|IN THE NATION|
|WHO WE ARE|
July/August, 1999 Volume XIII Number 7
Until we meet again . . . .Precious in the sight of the Lord is the death of His saints.
Please join with us as the family of God in mourning the deaths of three of His saints who exist now only to be rewarded by Him with eternal life.
On May 15, 1999, Micah Giles stopped by a local abortion facility to encourage his mother who was sidewalk counseling there. Over the years he had picketed, marched, and rescued with her and watched as his father, a man with a passion for politics, held firm to his faith in Christ.
On October 14, 1998, Micah Giles wrote about being "changed forever" in an essay about his journey to faith in Christ, one which took him from childhood through rebellious teen years to a final, binding commitment to Jesus Christ. He was a faithful son who grew to understand the love his parents and his Father had for him.
When he stopped to say "hello" to Deborah Giles the morning of May 15, neither of them realized that a faithful God was giving him the opportunity to say "goodbye." Micah was killed in an automobile accident later that day, less than a month short of his twentieth birthday.
Until such time that the Lord reunites them, Micah has left behind many family members and friends who grieve but are grateful for the time the Lord allowed them to have with Micah.
According to his mother Deborah Giles, "The Lord is powerfully using his death to win souls and bring others back to priorities."
Because of Micah, "I was able to share my faith with the [abortion] clinic staff just this morning."
David and Ann Drye of Charlotte, N.C., died Monday, June 14 in a plane crash near Concord. David and Ann were rescuers of the Unborn and faithful stewards of all God had given them. He started the Church of Concord in his home, built his own Bible-based private school and started the David Drye Co.
David and Ann were prominent people who triggered controversy because of their Christian faith; they fought against abortion, criticized Washington politicians, opposed public school bonds and stood up for prayer in public schools.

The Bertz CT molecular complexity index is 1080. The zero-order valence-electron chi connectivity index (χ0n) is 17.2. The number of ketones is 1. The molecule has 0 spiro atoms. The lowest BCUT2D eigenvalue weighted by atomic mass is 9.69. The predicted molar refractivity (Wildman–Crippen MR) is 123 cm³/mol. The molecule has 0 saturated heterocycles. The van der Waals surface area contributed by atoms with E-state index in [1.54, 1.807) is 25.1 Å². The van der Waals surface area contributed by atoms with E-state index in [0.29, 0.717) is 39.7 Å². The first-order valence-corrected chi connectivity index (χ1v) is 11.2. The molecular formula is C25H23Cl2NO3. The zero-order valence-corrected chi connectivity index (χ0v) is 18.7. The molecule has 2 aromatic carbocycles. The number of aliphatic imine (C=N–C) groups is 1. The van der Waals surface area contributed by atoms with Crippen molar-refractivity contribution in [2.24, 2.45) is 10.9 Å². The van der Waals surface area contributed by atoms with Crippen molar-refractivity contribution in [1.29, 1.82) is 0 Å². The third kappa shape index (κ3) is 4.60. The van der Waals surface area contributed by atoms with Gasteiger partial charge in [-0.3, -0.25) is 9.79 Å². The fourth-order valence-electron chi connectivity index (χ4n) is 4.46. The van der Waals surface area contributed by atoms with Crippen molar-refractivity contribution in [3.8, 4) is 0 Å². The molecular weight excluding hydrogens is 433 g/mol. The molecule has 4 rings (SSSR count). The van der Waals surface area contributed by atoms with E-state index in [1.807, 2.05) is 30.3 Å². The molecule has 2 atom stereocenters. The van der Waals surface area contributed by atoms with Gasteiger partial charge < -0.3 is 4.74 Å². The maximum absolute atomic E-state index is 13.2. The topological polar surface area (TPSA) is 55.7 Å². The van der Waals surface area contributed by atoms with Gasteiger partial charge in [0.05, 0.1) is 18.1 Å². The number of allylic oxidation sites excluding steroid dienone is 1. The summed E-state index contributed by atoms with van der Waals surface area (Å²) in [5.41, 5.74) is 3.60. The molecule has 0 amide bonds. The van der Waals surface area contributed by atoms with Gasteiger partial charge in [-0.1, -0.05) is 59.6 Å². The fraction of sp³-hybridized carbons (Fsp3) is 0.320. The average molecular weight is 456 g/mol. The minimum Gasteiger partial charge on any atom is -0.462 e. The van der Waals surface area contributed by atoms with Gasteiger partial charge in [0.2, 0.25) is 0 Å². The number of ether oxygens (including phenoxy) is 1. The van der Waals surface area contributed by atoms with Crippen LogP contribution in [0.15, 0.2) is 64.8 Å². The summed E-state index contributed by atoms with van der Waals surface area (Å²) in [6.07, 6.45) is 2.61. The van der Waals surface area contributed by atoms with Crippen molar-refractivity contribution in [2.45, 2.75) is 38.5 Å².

Drye said a "cultural war" threatened to split America, with "people who have a biblical world view and those who have an unbiblical world view."
Concord Mayor George Liles said he admired Drye for standing up for what he believed.
"Even though we had our differences, we had a cordial relationship," Liles said. "It's a terrible shock to all of us to have a tragedy like this to happen.
"I've known him for a long time, and he's been an outstanding businessman and developer. . . . I'm most impressed with his commitment to his family and his church.
"Certainly we always knew where he stood on every issue," Liles said. "You had to respect him for never varying from his beliefs."
Joe Washburn, a rescuer who spent time in a holding cell with David Drye recalls, "There were eleven of us sitting in a cell after a rescue. We started talking, and come to find out, eight of the men had undergone a vasectomy. The others of us were still single.
"We started talking about the irony of being pro-life and having a vasectomy, and David just started to weep. Afterwards he said he repented and had it reversed. He and Ann had four more children. They lived out what they believed."
Arne Fennel, a Cabarrus County commissioner and a longtime friend, said Drye wanted to be involved in a lot of things, and never shied from controversy.
"David would never back down from his Christian values. He would never back down from the gospel of Jesus Christ."
Fennel said the Dryes, who eloped when they were in high school, were both about 56 years old. They are survived by eight children, four of whom still live at home.
For those who remain:
"Oh, Lord, be gracious to us; we long for you. Be our strength every morning, our salvation in times of distress."
A day in the death of Anonymous
Sarah's Story: Earth's weeds, Heaven's glory
Until we meet again . . . .
An Open Parable to the U.S. Supreme Court